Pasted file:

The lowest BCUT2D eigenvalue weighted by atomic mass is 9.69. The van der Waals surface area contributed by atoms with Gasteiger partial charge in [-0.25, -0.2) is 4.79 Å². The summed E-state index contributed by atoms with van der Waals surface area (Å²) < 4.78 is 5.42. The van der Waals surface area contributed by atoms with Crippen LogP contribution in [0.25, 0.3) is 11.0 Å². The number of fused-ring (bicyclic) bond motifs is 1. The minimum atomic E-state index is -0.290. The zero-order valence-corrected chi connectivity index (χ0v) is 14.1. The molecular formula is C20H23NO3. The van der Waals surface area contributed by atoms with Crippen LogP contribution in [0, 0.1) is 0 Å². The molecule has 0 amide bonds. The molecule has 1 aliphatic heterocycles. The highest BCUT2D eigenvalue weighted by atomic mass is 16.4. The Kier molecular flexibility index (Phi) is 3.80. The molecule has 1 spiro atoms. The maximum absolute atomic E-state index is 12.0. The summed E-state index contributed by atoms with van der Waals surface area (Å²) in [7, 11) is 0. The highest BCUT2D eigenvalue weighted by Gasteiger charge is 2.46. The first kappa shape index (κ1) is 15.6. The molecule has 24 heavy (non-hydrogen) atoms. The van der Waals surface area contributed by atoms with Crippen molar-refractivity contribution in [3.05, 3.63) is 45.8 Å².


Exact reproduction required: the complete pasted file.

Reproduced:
The lowest BCUT2D eigenvalue weighted by atomic mass is 9.69. The van der Waals surface area contributed by atoms with Gasteiger partial charge in [-0.25, -0.2) is 4.79 Å². The summed E-state index contributed by atoms with van der Waals surface area (Å²) < 4.78 is 5.42. The van der Waals surface area contributed by atoms with Crippen LogP contribution in [0.25, 0.3) is 11.0 Å². The number of fused-ring (bicyclic) bond motifs is 1. The minimum atomic E-state index is -0.290. The zero-order valence-corrected chi connectivity index (χ0v) is 14.1. The molecular formula is C20H23NO3. The van der Waals surface area contributed by atoms with Crippen LogP contribution in [0, 0.1) is 0 Å². The molecule has 0 amide bonds. The molecule has 1 aliphatic heterocycles. The highest BCUT2D eigenvalue weighted by atomic mass is 16.4. The Kier molecular flexibility index (Phi) is 3.80. The molecule has 1 spiro atoms. The maximum absolute atomic E-state index is 12.0. The summed E-state index contributed by atoms with van der Waals surface area (Å²) in [7, 11) is 0. The highest BCUT2D eigenvalue weighted by Gasteiger charge is 2.46. The first kappa shape index (κ1) is 15.6. The molecule has 24 heavy (non-hydrogen) atoms. The van der Waals surface area contributed by atoms with Crippen molar-refractivity contribution in [3.05, 3.63) is 45.8 Å².